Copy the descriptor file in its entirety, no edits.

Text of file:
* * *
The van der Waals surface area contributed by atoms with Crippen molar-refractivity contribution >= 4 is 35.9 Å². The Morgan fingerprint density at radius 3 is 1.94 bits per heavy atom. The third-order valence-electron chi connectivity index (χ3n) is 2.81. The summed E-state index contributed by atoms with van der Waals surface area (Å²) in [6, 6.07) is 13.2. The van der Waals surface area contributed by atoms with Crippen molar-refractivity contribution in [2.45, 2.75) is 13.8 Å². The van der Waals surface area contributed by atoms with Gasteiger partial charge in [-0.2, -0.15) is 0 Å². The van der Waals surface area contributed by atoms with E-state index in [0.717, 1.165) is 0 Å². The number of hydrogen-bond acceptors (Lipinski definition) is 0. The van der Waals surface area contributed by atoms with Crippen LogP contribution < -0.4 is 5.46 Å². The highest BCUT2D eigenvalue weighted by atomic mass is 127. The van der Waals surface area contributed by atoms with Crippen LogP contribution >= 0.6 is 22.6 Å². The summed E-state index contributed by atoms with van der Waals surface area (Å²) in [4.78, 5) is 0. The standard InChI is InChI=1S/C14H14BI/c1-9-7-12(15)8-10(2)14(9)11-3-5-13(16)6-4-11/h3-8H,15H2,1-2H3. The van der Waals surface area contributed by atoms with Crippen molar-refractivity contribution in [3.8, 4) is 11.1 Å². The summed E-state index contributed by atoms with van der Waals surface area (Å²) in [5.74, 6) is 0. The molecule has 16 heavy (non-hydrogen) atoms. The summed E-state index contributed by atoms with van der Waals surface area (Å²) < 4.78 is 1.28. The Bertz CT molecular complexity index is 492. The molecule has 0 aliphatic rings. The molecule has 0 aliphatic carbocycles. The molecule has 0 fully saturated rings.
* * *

The van der Waals surface area contributed by atoms with Crippen molar-refractivity contribution >= 4 is 35.9 Å². The Morgan fingerprint density at radius 3 is 1.94 bits per heavy atom. The third-order valence-electron chi connectivity index (χ3n) is 2.81. The summed E-state index contributed by atoms with van der Waals surface area (Å²) in [6, 6.07) is 13.2. The van der Waals surface area contributed by atoms with Crippen molar-refractivity contribution in [2.45, 2.75) is 13.8 Å². The van der Waals surface area contributed by atoms with Gasteiger partial charge in [-0.2, -0.15) is 0 Å². The van der Waals surface area contributed by atoms with E-state index in [0.717, 1.165) is 0 Å². The number of hydrogen-bond acceptors (Lipinski definition) is 0. The van der Waals surface area contributed by atoms with Crippen LogP contribution < -0.4 is 5.46 Å². The highest BCUT2D eigenvalue weighted by atomic mass is 127. The van der Waals surface area contributed by atoms with Crippen LogP contribution >= 0.6 is 22.6 Å². The summed E-state index contributed by atoms with van der Waals surface area (Å²) in [4.78, 5) is 0. The standard InChI is InChI=1S/C14H14BI/c1-9-7-12(15)8-10(2)14(9)11-3-5-13(16)6-4-11/h3-8H,15H2,1-2H3. The van der Waals surface area contributed by atoms with Crippen molar-refractivity contribution in [3.8, 4) is 11.1 Å². The summed E-state index contributed by atoms with van der Waals surface area (Å²) in [5.74, 6) is 0. The molecule has 16 heavy (non-hydrogen) atoms. The summed E-state index contributed by atoms with van der Waals surface area (Å²) < 4.78 is 1.28. The Bertz CT molecular complexity index is 492. The molecule has 0 aliphatic rings. The molecule has 0 aliphatic carbocycles. The molecule has 0 fully saturated rings.